Russia may be trying to slowly take over Ukraine, but the former Soviet satellite has bigger problems on its hands–like a blog taking over seats in the Ukrainian parliament.
Claiming that his fellow members of parliament don’t show up for their jobs as often as they should, Borislav Bereza has brought a grey blob to sit in one of the empty seats next to him. The plush blob has been a popular meme in Russia and Ukraine in recent years, and that has seemingly translated into a seat in government. As absurd as an internet meme in a leadership role might seem to Americans, apparently it’s possible there. Bereza even sat the blob behind the podium.
What does it want? What if it multiplies? What if Ukraine falls under blob rule?
Sure, Congress sucks. They can’t get anything done and everyone hates them. But it could be worse. At least they’re not a parliament.
Earlier this week, you saw members of Turkey’s parliament fight during a discussion of a controversial bill, but we’ve got something worse. In Canada, a member of parliament was forced to leave his seat during a vote because his underwear was too small, in what might be the highest-profile humblebrag Canada has ever seen.
Pat Martin told the House of Commons that he accidentally bought underwear a size too small, and he bought a lot because they were half price. The problem is that it’s uncomfortable for him to sit down. That’s exactly why John Boehner goes commando.
Kuwait has an infestation, and they need a few good men to root it out: unmarried women.
Spinsters are wrecking the oil-rich nation. The Kuwaiti government already pays men 4000 dinars ($14,000) to marry one woman. Now, they’re considering paying a similar dowry for marrying a second woman, who must be widowed, divorced or 40-years-old.
So, they might have that going for them.
A state minister from Victoria, Australia has been publicly rebuked after personally campaigning, in parliament, for one of his constituents to be given a Wii.
Gordon Rich-Phillips, a member of the Liberal Party and Victoria’s Assistant Opposition Treasurer, got up in parliament and asked that Victoria’s WorkCover Authority (the worker’s comp guys) pay for “a certain rehabilitation aid” for a man that claims he’s been unable to work for four years due to a “work-related injury”. Oh sure, that might sound reasonable, but he only made the plea in parliament because WorkCover had already knocked the man’s claims back, on the grounds that this “rehabilitation aid” was in fact a Nintendo Wii console and a copy of Wii Fit.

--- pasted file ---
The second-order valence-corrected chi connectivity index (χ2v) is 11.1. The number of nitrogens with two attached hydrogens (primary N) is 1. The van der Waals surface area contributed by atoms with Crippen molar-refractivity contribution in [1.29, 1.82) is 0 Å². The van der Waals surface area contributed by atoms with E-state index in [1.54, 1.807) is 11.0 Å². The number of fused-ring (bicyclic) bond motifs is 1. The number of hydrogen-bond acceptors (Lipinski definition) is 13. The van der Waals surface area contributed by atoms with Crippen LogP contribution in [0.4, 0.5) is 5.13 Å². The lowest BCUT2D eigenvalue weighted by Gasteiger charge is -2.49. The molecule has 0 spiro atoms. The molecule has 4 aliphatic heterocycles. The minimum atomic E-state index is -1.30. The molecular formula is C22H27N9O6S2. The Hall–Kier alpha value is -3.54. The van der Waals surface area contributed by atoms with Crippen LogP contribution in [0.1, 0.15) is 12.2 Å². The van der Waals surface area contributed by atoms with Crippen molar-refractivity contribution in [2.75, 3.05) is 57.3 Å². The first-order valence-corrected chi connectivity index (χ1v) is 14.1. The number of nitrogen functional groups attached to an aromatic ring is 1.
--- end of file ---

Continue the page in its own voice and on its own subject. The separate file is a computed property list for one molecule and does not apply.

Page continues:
“Gordon Rich-Phillips is saying we should spend WorkCover money on video games when the claim has already been assessed and knocked back,” WorkCover Minister Tim Holding said.
The man asking for the Wii, meanwhile, says that it’s necessary for his rehabilitation because, in addition to his injury, he also suffers from severe panic attacks, which presumably keeps him from both the physio and the gym. Sorry guy, but I haven’t seen them make a WiiTherapist yet.
The European Parliament, in a quite stunning display of illogical useless grandiose thinking, has decided that what parents need to protect their children from MMO’s is a “red button” to shut games down in the event of a crisis.
This is highly important thinking because it seems that:
- European computers don’t have off switches and are shaped like Doctor Octopus, thus keeping children trapped in front of the screen.
- European parents are powerless before their children in regards to disciplining them.
“‘Parents should have a “red button” to disable a game they feel is inappropriate for their child,’ says the EP Internal Market Committee. ‘Until PEGI online is up and running, the report proposes fitting consoles, computers or other game devices with a “red button” to give parents the chance to disable a game or control access at certain times.'”
To be fair, the European Parliament is not being “anti-game”; it’s just being stupid. It recognizes that games can provide a whole host of benefits, just not to parents. Parliament wants to add something to make parents feel better, and this might be the best placebo they could come up with.
Surprisingly enough, Britain’s government has never heard of Staples or the Easy Button. Now there’s a placebo that gets me through my days at work.
So, a few months back, Vladimir Putin recruited a young and rather attractive gymnast to serve in Parliament (oh, come on, like you haven’t done the same). Apparently, he liked her political skills so much that he dumped his wife to marry her. The fact that she’s more than half his age and very flexible? That’s just fully and totally a coincidence.
I mean, really, ladies, could any of you say no to this?
For what it is, a 90-minute spin-off of a Saturday Night Live sketch, Reggie Hudlin’s film The Ladies Man is not bad. If you have some familiarity with some examples of this benighted genre, like Stuart Saves His Family, It’s Pat, A Night at the Roxbury or Superstar, you will take this evaluation as a giddy rave. The Ladies Man has some funny, dirty-minded jokes, a few amusing cameos (including Julianne Moore in clown makeup) and a soundtrack loaded with juicy cuts of mid-70s vintage soul and funk: a lot of Gamble and Huff, a soupcon of Isley Brothers and a plateful of Parliament’s ”Up for the Down Stroke.” Continue reading